One of the best hours I spent at NAB was the one listening to Hulu's CEO Jason Kilar. Too bad it was scheduled for 5pm on Day 3, resulting in a desultory crowd of only a 100 or so. Broadcasters and others could learn a lot from Kilar and Hulu's early experience.
Hulu, which was derisively referred to as "Clown Co" prior to its launch, is anything but. In my previous review of its beta, I gave it a B+. One month since its official launch, I now move it up a notch to A minus, and as I'll explain later, an A is within reach.
Hulu is as well-thought out a broadband video enterprise as currently exists, for at least three reasons:
Clarity of purpose - While Hulu evokes Google with its lofty goal, "to help people find and enjoy the world's premium content, when, where and how they want to," it has provided discipline to keep Kilar and his team focused on meaningfully supportive differentiators.
Relentless user-focus - Hulu is Apple-esque in its devotion to what Kilar called an "atypically strong user experience." The team has sweated over and uses every design and technology lever available to make Hulu easy and enjoyable and accessible to the mainstream market.
Organizational capability - Hulu has a startup mentality where every decision is do-or-die. It may feel intangible if you've never worked in a startup, but personal ownership is an incredibly important advantage. Inculcating this ethos despite a $100 million investment and $1 billion valuation is no mean feat.
Several recent spins through Hulu showed how these come together. Hulu now has 50+ content partners, but is uncluttered by UGC. This is a place for only high-quality programming. Finding and playing video is a snap. Graphics and fonts are simple and clear. As Kilar said the site's 16:9 graphics, differentiated from standard square thumbnails, suggest this place is different from the rest (no "Tokyo at night" orientation here). Here you can also easily clip and share favorite scenes, which Kilar says has been done 100k+ times on 12K sites since launch.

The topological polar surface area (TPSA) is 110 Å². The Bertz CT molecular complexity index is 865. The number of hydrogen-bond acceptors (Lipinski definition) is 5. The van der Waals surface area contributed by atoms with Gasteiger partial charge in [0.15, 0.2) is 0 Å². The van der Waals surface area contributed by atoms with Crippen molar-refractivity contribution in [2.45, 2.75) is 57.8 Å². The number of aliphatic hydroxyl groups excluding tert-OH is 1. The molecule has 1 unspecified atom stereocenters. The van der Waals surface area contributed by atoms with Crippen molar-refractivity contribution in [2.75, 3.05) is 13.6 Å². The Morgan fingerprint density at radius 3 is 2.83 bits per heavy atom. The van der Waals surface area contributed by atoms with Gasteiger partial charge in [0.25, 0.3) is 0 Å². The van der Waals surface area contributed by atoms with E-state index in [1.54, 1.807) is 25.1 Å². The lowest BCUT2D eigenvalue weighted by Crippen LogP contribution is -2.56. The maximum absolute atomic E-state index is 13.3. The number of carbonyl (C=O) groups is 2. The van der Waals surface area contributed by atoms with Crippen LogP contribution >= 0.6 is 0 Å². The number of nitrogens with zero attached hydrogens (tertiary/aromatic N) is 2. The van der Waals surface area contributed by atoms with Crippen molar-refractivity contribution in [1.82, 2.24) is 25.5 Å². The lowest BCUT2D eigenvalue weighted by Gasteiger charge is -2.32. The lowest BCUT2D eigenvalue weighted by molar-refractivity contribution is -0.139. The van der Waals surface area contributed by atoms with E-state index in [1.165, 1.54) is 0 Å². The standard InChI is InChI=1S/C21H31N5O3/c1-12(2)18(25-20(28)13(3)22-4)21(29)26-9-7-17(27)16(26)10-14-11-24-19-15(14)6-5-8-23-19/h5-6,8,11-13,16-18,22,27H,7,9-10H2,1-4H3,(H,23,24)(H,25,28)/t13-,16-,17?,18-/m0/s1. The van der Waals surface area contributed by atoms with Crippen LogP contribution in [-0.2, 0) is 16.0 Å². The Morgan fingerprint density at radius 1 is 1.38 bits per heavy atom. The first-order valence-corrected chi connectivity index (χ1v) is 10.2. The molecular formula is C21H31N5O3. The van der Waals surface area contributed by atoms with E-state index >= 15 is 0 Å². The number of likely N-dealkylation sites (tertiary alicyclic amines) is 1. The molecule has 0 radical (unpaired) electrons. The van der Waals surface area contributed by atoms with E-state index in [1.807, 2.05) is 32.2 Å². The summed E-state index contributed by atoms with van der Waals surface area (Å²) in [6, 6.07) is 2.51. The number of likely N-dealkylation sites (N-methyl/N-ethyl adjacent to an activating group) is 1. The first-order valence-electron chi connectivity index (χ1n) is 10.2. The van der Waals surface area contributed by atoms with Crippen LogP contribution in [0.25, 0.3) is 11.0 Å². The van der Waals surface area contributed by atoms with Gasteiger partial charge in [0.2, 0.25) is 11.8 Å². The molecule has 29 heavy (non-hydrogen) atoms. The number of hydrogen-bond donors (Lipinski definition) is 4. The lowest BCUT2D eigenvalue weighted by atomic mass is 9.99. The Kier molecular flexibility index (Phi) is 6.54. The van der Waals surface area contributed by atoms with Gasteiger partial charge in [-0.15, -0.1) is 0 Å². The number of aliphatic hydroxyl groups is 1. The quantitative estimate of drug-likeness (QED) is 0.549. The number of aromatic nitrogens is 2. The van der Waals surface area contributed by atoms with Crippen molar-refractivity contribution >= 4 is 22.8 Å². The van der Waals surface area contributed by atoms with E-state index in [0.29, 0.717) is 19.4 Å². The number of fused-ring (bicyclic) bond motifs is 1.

And how about this - do a search for "Lost" - the popular ABC program which is NOT available on Hulu - and you'll get results pointing you offsite to ABC.com. Talk about putting the user first!
Hulu's real lesson to broadcasters and others is that if you create a high-quality user environment, you open up real opportunities and options. These include getting above average CPMs from advertisers (through effective units like the 7 second introductory "brand slate"), wringing value out of programs no longer on-air (example "Arrested Development" was #1 or #2 most popular on Hulu), pre-empting non-revenue producing/non-branded environments like file-sharing sites and YouTube, allowing new programs to be easily sampled and last but not least, re-capturing users who prefer online over the traditional on-air model.
Hulu still has major challenges ahead: massively building out its content library, proving its syndication value to content partners who could as easily go direct to distributors, making its overall economics work, and of course, navigating the treacherous political waters of its big media backers. If it does all of these, it gets an A. Hulu's impressive progress to date gives me every reason to believe it will.
What do you think of Hulu? Post a comment!